Particularly serious problems, and a major impediment to cleaning up the police, arise from Cele’s constant and untoward interference in operational matters, with potentially very serious consequences for justice. As minister, he had no right to appoint his own team to investigate the murder of soccer star Senzo Meyiwa, or to personally meet Cape Town policeman Charl Kinnear shortly before his 2020 assassination.

Most outrageous of all — and completely unacceptable — is his “hands-on” involvement in investigations into political killings in KZN — killings in which his own comrades may be implicated. Why is this being permitted by the president and Parliament?

Cele has many allies in the police service (as does Zuma), almost certainly including political deployees during the Zuma regime, and members of the ANC-aligned Police and Civil Rights Union (Popcru) which played a valuable role in policing post 1994 but, more recently, has become embroiled in its own corruption scandals. Similarly, his long-standing closeness to MK members such as Peter Jacobs mitigates against loyalty to a commissioner Cele wants to get rid of.

In 2018, Sitole appointed Jacobs to head CIS, while warning that the appointment would be a case of “shape up or ship out”. He presumably did not perform as he has been “shipped out” to another position in the SAPS, amid a great deal of public acrimony.

Jacobs certainly did nothing to heal the factional divides and promote professionalism in CIS in KZN, nor to deal with its criminal activities. An intelligence report recently leaked to the media states, among other things, that KZN CIS officers were involved in the 2017 murder of corruption whistle-blower Sindiso Magaqa, and that a minister was implicated. 

The killing was said to be part of a project authorised to assassinate politicians in KZN financed by CIS, and the hitman was a registered informer.   

It is alleged this report was handed to both Jacobs and Cele, but Cele has denied receiving it. It is well known that Thabiso Zulu, who has pursued justice for Magaqa, has narrowly missed assassination and remains under threat of death, and that the man whose job it is to prevent crime refuses to provide him with the protection recommended by state security agencies — and the very same man tasked with having oversight into political killings.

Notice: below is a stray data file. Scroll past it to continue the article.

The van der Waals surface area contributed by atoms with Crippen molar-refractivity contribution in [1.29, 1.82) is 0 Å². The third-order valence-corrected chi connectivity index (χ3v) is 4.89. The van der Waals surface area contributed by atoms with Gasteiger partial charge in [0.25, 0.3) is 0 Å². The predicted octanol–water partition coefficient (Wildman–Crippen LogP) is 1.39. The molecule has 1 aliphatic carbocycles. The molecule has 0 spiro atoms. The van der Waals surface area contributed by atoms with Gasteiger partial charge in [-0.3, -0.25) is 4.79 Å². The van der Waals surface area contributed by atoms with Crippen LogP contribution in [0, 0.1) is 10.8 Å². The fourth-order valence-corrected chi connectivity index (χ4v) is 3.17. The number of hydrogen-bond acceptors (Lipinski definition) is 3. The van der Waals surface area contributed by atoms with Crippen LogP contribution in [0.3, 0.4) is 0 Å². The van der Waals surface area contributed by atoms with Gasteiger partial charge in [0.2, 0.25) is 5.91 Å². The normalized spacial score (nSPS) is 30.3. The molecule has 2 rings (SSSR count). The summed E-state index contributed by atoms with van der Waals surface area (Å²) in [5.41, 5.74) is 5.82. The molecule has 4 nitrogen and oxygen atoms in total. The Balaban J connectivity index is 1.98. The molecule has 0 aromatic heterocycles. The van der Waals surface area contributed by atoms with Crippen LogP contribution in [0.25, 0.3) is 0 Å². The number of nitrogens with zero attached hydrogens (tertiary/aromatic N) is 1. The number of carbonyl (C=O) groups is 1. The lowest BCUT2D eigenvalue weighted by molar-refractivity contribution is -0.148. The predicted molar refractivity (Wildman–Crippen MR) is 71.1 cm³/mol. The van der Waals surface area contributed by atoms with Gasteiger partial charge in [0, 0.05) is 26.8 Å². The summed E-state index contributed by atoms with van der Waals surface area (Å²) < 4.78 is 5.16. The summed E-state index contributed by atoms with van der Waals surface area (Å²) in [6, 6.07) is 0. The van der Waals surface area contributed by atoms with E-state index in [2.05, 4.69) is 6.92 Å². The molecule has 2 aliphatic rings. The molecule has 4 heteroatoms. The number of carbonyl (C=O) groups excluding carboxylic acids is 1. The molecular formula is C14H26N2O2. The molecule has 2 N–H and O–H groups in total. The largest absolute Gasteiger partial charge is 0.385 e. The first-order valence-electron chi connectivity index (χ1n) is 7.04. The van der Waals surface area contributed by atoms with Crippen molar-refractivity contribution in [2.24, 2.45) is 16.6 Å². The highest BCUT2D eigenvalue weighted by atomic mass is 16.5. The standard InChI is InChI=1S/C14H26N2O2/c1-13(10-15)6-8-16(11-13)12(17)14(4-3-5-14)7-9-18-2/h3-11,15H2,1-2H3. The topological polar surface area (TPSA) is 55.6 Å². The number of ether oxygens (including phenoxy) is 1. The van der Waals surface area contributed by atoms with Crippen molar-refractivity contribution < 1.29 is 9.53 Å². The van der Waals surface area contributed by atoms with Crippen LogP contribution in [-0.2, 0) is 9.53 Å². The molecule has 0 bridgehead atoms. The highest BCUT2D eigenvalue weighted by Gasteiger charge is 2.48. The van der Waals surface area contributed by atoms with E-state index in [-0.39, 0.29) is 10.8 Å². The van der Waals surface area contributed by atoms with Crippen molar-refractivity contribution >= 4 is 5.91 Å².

Spies, lies and audiotape

Around three weeks before security cluster ministers accused each other of lying about the availability of intelligence, press reports in a KZN newspaper referred to the inappropriate friendship between Cele and a convicted drug dealer, and fraud charges having been opened against Cele.   

When convicted of dealing in drugs in 1992, Panganathan “Timmy” Marimuthu would have been among the apartheid police (including security and narcotics) responsible for disseminating drugs, including mandrax, especially to “Indian” and “coloured” communities, as part of the apartheid state chemical warfare programme. In 2002, the Jali Commission established to expose the rot in SA’s prisons, heard claims that top prison officials and politicians had been implicated in the irregular release of Marimuthu, described as a millionaire trucking businessman. 

The commission’s investigators described a climate of fear in which they risked their lives. Cele’s friendship with Marimuthu has been known for years, and by early 2012 media reports accused him, family members and associates of “looting” the secret service fund while providing “consultancy” services for Cele while he was commissioner.

The print media articles were accompanied by the posting of a YouTube recording of a conversation in 2019 between Cele and, presumably, Marimuthu. This recording (probably doctored) could have been about personal/business matters, but reference to known CIS operatives, and to Sitole wanting to give some documentation to Ipid, suggests that Marimuthu, apparently still employed by CIS, was bypassing line management and reporting directly to the minister. Parliamentary committees have been requested to investigate.

The arrest of Zuma and its aftermath

Ayanda Dlodlo
Minister of Police Cele blamed then Minister of State Security Ayanda Dlodlo, who was adamant that NATJoints had received her departmental report, and that the police minister would have known about it. (Photo: GCIS / Flickr)

Claims by then minister Dlodlo that information about threats had been given to the police appear verified by the good organisation, directed by the national office of the SAPS, which ensured that well-trained police members from around the country were assembled at the Nkandla homestead to deal with any eventuality.